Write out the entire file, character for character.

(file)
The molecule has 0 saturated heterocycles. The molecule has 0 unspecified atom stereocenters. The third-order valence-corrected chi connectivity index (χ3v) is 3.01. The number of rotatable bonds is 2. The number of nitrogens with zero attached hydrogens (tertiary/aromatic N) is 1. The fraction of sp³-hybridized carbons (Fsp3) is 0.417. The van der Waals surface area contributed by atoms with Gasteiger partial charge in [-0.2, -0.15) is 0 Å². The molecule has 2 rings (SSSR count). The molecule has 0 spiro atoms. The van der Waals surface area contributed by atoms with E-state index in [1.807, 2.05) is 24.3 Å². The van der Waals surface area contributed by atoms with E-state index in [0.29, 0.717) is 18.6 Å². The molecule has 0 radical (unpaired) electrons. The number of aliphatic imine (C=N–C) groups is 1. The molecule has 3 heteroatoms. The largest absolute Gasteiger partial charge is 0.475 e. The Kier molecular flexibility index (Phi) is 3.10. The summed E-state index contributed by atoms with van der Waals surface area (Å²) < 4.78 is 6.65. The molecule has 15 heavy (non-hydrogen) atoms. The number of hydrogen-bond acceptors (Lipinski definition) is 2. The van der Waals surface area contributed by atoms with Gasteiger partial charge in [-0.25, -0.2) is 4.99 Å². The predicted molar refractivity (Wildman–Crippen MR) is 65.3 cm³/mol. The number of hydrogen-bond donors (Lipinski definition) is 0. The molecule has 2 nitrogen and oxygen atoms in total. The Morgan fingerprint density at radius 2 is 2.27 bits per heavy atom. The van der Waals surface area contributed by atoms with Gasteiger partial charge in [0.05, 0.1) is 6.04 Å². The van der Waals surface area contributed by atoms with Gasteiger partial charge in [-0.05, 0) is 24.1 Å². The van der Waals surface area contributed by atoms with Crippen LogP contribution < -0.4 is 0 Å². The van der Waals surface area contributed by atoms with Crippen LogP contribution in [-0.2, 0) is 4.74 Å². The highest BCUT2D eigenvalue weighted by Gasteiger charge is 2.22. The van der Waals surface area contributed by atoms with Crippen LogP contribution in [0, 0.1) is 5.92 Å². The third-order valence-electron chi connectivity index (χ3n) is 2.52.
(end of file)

The molecule has 0 saturated heterocycles. The molecule has 0 unspecified atom stereocenters. The third-order valence-corrected chi connectivity index (χ3v) is 3.01. The number of rotatable bonds is 2. The number of nitrogens with zero attached hydrogens (tertiary/aromatic N) is 1. The fraction of sp³-hybridized carbons (Fsp3) is 0.417. The van der Waals surface area contributed by atoms with Gasteiger partial charge in [-0.2, -0.15) is 0 Å². The molecule has 2 rings (SSSR count). The molecule has 0 spiro atoms. The van der Waals surface area contributed by atoms with E-state index in [1.807, 2.05) is 24.3 Å². The van der Waals surface area contributed by atoms with E-state index in [0.29, 0.717) is 18.6 Å². The molecule has 0 radical (unpaired) electrons. The number of aliphatic imine (C=N–C) groups is 1. The molecule has 3 heteroatoms. The largest absolute Gasteiger partial charge is 0.475 e. The Kier molecular flexibility index (Phi) is 3.10. The summed E-state index contributed by atoms with van der Waals surface area (Å²) < 4.78 is 6.65. The molecule has 15 heavy (non-hydrogen) atoms. The number of hydrogen-bond acceptors (Lipinski definition) is 2. The van der Waals surface area contributed by atoms with Gasteiger partial charge in [-0.25, -0.2) is 4.99 Å². The predicted molar refractivity (Wildman–Crippen MR) is 65.3 cm³/mol. The number of hydrogen-bond donors (Lipinski definition) is 0. The molecule has 2 nitrogen and oxygen atoms in total. The Morgan fingerprint density at radius 2 is 2.27 bits per heavy atom. The van der Waals surface area contributed by atoms with Gasteiger partial charge in [0.05, 0.1) is 6.04 Å². The van der Waals surface area contributed by atoms with Gasteiger partial charge in [-0.05, 0) is 24.1 Å². The van der Waals surface area contributed by atoms with Crippen LogP contribution < -0.4 is 0 Å². The van der Waals surface area contributed by atoms with Crippen LogP contribution in [-0.2, 0) is 4.74 Å². The highest BCUT2D eigenvalue weighted by Gasteiger charge is 2.22. The van der Waals surface area contributed by atoms with Crippen LogP contribution in [0, 0.1) is 5.92 Å². The third-order valence-electron chi connectivity index (χ3n) is 2.52.